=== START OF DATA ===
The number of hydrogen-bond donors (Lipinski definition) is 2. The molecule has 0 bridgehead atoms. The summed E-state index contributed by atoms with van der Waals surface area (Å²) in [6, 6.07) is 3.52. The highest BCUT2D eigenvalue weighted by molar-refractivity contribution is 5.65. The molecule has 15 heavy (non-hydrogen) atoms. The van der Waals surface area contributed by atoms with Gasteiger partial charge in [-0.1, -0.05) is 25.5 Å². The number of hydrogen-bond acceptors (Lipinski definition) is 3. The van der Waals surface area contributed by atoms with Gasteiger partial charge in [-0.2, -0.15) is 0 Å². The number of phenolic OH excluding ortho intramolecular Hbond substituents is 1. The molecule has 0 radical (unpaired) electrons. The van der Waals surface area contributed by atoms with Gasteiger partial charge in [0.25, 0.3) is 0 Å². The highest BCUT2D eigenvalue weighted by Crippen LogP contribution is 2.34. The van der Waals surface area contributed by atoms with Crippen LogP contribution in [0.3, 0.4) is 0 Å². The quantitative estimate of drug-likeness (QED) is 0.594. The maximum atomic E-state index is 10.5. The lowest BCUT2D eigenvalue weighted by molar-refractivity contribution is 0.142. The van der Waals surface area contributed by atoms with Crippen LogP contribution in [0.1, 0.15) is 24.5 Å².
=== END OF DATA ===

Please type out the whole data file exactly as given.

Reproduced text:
The number of hydrogen-bond donors (Lipinski definition) is 2. The molecule has 0 bridgehead atoms. The summed E-state index contributed by atoms with van der Waals surface area (Å²) in [6, 6.07) is 3.52. The highest BCUT2D eigenvalue weighted by molar-refractivity contribution is 5.65. The molecule has 15 heavy (non-hydrogen) atoms. The van der Waals surface area contributed by atoms with Gasteiger partial charge in [-0.1, -0.05) is 25.5 Å². The number of hydrogen-bond acceptors (Lipinski definition) is 3. The van der Waals surface area contributed by atoms with Gasteiger partial charge in [-0.2, -0.15) is 0 Å². The number of phenolic OH excluding ortho intramolecular Hbond substituents is 1. The molecule has 0 radical (unpaired) electrons. The van der Waals surface area contributed by atoms with Gasteiger partial charge in [0.25, 0.3) is 0 Å². The highest BCUT2D eigenvalue weighted by Crippen LogP contribution is 2.34. The van der Waals surface area contributed by atoms with Crippen LogP contribution in [0.3, 0.4) is 0 Å². The quantitative estimate of drug-likeness (QED) is 0.594. The maximum atomic E-state index is 10.5. The lowest BCUT2D eigenvalue weighted by molar-refractivity contribution is 0.142. The van der Waals surface area contributed by atoms with Crippen LogP contribution in [0.1, 0.15) is 24.5 Å².